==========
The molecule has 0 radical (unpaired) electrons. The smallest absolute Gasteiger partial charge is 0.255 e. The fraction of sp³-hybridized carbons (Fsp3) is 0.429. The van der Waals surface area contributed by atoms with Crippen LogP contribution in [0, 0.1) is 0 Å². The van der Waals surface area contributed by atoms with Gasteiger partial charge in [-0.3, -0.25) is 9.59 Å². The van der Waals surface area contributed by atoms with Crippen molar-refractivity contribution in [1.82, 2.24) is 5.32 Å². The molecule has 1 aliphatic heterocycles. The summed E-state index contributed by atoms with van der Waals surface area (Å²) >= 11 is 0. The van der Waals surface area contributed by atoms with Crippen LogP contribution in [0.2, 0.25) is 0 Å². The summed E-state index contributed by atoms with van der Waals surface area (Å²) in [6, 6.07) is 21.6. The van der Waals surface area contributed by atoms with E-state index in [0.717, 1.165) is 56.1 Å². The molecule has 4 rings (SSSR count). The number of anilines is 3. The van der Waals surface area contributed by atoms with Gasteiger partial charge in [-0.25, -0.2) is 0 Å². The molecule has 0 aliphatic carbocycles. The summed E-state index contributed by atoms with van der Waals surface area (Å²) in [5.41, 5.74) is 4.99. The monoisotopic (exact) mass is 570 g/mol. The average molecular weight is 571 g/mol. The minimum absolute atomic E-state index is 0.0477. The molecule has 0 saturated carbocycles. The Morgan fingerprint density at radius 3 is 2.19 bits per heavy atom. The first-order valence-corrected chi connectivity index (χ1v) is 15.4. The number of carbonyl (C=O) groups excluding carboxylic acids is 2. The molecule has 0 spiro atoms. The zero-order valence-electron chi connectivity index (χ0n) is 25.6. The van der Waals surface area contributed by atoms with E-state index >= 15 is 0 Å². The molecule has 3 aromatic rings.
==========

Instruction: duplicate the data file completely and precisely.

The molecule has 0 radical (unpaired) electrons. The smallest absolute Gasteiger partial charge is 0.255 e. The fraction of sp³-hybridized carbons (Fsp3) is 0.429. The van der Waals surface area contributed by atoms with Crippen LogP contribution in [0, 0.1) is 0 Å². The van der Waals surface area contributed by atoms with Gasteiger partial charge in [-0.3, -0.25) is 9.59 Å². The van der Waals surface area contributed by atoms with Crippen molar-refractivity contribution in [1.82, 2.24) is 5.32 Å². The molecule has 1 aliphatic heterocycles. The summed E-state index contributed by atoms with van der Waals surface area (Å²) >= 11 is 0. The van der Waals surface area contributed by atoms with Crippen LogP contribution in [0.2, 0.25) is 0 Å². The summed E-state index contributed by atoms with van der Waals surface area (Å²) in [6, 6.07) is 21.6. The van der Waals surface area contributed by atoms with E-state index in [0.717, 1.165) is 56.1 Å². The molecule has 4 rings (SSSR count). The number of anilines is 3. The van der Waals surface area contributed by atoms with Gasteiger partial charge in [-0.25, -0.2) is 0 Å². The molecule has 0 aliphatic carbocycles. The summed E-state index contributed by atoms with van der Waals surface area (Å²) in [5.41, 5.74) is 4.99. The monoisotopic (exact) mass is 570 g/mol. The average molecular weight is 571 g/mol. The minimum absolute atomic E-state index is 0.0477. The molecule has 0 saturated carbocycles. The Morgan fingerprint density at radius 3 is 2.19 bits per heavy atom. The first-order valence-corrected chi connectivity index (χ1v) is 15.4. The number of carbonyl (C=O) groups excluding carboxylic acids is 2. The molecule has 0 spiro atoms. The zero-order valence-electron chi connectivity index (χ0n) is 25.6. The van der Waals surface area contributed by atoms with E-state index >= 15 is 0 Å². The molecule has 3 aromatic rings.